Damon Lee 0

Demolish Broomhead Flats, Dunfermline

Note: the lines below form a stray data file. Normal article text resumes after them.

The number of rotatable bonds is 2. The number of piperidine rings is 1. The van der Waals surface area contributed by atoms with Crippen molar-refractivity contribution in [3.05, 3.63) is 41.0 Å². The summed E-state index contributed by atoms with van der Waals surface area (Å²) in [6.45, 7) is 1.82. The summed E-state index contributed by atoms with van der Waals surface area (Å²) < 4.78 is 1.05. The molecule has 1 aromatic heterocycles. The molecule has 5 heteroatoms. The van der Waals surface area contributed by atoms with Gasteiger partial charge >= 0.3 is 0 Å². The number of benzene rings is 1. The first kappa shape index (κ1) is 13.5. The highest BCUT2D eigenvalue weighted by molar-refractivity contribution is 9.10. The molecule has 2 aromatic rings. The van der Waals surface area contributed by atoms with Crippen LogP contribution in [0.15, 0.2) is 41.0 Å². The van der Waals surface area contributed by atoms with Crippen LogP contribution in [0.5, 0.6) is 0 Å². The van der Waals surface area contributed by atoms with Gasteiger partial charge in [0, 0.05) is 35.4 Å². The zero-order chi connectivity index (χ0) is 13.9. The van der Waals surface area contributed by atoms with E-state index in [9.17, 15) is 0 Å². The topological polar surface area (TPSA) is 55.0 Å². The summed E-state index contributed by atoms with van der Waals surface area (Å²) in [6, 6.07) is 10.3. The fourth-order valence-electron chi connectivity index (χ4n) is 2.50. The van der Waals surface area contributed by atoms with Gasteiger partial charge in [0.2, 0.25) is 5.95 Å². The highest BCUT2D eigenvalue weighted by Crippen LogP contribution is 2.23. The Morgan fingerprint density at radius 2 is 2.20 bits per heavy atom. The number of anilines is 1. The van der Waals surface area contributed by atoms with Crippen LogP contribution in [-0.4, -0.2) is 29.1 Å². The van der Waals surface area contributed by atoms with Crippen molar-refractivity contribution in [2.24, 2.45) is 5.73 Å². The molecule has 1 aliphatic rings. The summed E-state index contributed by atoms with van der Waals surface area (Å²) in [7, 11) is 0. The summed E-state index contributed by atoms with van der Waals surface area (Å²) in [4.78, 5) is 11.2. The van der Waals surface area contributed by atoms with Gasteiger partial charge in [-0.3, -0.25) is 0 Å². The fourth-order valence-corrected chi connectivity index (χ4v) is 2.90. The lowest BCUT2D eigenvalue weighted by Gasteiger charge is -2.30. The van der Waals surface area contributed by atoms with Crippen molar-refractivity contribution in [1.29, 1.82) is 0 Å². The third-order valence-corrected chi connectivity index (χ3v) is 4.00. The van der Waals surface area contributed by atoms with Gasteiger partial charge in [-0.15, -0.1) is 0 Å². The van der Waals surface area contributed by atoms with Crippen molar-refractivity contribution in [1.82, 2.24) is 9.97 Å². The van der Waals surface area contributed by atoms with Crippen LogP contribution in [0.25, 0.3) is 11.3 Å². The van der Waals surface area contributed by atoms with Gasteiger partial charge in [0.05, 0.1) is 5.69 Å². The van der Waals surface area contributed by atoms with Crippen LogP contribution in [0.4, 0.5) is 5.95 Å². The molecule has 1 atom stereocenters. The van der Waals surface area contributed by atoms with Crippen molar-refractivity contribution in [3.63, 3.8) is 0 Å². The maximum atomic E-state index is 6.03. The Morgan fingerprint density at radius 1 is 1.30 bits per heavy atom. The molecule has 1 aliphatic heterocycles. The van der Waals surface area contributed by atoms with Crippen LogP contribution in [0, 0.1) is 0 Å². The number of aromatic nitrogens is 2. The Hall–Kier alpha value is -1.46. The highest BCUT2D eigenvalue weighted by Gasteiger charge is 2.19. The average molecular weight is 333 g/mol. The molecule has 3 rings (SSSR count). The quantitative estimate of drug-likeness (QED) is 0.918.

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Fife Council have agreed that the Broomhead high-rise flats in Dunfermline's upcoming new "business hub" around the Carnegie Drive area are to be "saved from demolition" and will instead be renovated and improved upon, where possible. Broomhead Drive houses the only remaining high rise flats in Dunfermline and many believe are contrary to the vision that councillors have for this area over the next 4-5 years. With new developments in the area which include a new Tesco superstore currently being built, the newly refurbished Carnegie Leisure Centre opening its doors a mere 2 months ago, a brand new housing estate from Taylor Wimpey nearing completion, talks of moving the town College to a nearby vicinity and also various other restaurants and promising business ventures opening in the near future in this area, these flats depict the west side of Dunfermline as a confused (and sometimes sorry-looking) city. Councillors and surveyors within Fife Council acknowledge the condition of the flats are of grave concern in their current and "crumbling condition" yet they are opting to spend £5.1m on improvements which will last for, apparently, 30 years. The official officer's report states the "external walls, balconies and stairwells have deteriorated in recent years and require remedial work. There are wider physical and environmental issues around common access, lighting, security, parking arrangements and bin stores." How long will the remedial work truly last? In October 2011 strong winds resulted in severe structural damage to one of the balconies of an apartment: “The balconies of the high-rise flats have now been made off-limits to residents because of growing safety fears as the condition of the blocks continues to deteriorate.” A large panel had blown off a seventh floor railing which came crashing to the ground. This structural liability could have had fatal consequences – thankfully no one was hurt on this occasion. There were 5 options considered when reviewing the options for Broomhead flats – the cheapest was chosen. A survey was issued to all 216 households within the three blocks to determine what the residents would like seen done to their homes and out of this, only 31 responses were received – 24 of these opted for the renovation option. Essentially, this equates to only 14% of the households within Broomhead Drive that a) care about what happens in their own housing estate and b) have an opinion about what actually happens to their own home. This figure leads to some head-scratching and cannot be indicative of the actual views of the inhabitants and surrounding area. Put this into perspective – if you were to receive a letter from your local Council informing of a possibility of your home being demolished, would you respond? In July 2011 a “26-year-old man was brutally stabbed within a flat in Broomhead Drive.” an article in the local newspaper reported. The article goes on to read: “The incident came to light after the victim was found bleeding heavily by his girlfriend whilst he was attempting to make his way home”. The flats in Broomhead Drive are notorious for being dangerous places, with anti-social behaviour prevalent resulting in common police visits (almost nightly) and given its current state of disrepair contribute to them being an unsuitable environment for families to bring up small children and babies. This seems to be emphasised by the higher than normal requests by tenants for outward transfers. Fife Council is all too aware of the anti-social behaviour in the Broomhead area, but it seems little attempt has been made to counteract the situation. Renovation of the current flats is unlikely to alter this in any way. Dunfermline has been longing to show its professional standings for a long time now. With recent and future developments well under way we can finally show Dunfermline in a business suit, but at the same time against a quiet, homely and quaint backdrop with lots to offer its new generation of young families and first-time property owners. This petition is not to oust people out of their homes under superficial reasoning, more to urge the council to reconsider its decision which appears to do little more than provide makeshift remedial work that would be of only a temporary nature. Moreover this is an attempt to overturn a decision which seems contrary to Dunfermline’s vision of creating a thriving city centre with a refreshing and professional look for visitors and a safe and suitable housing solution for its inhabitants.

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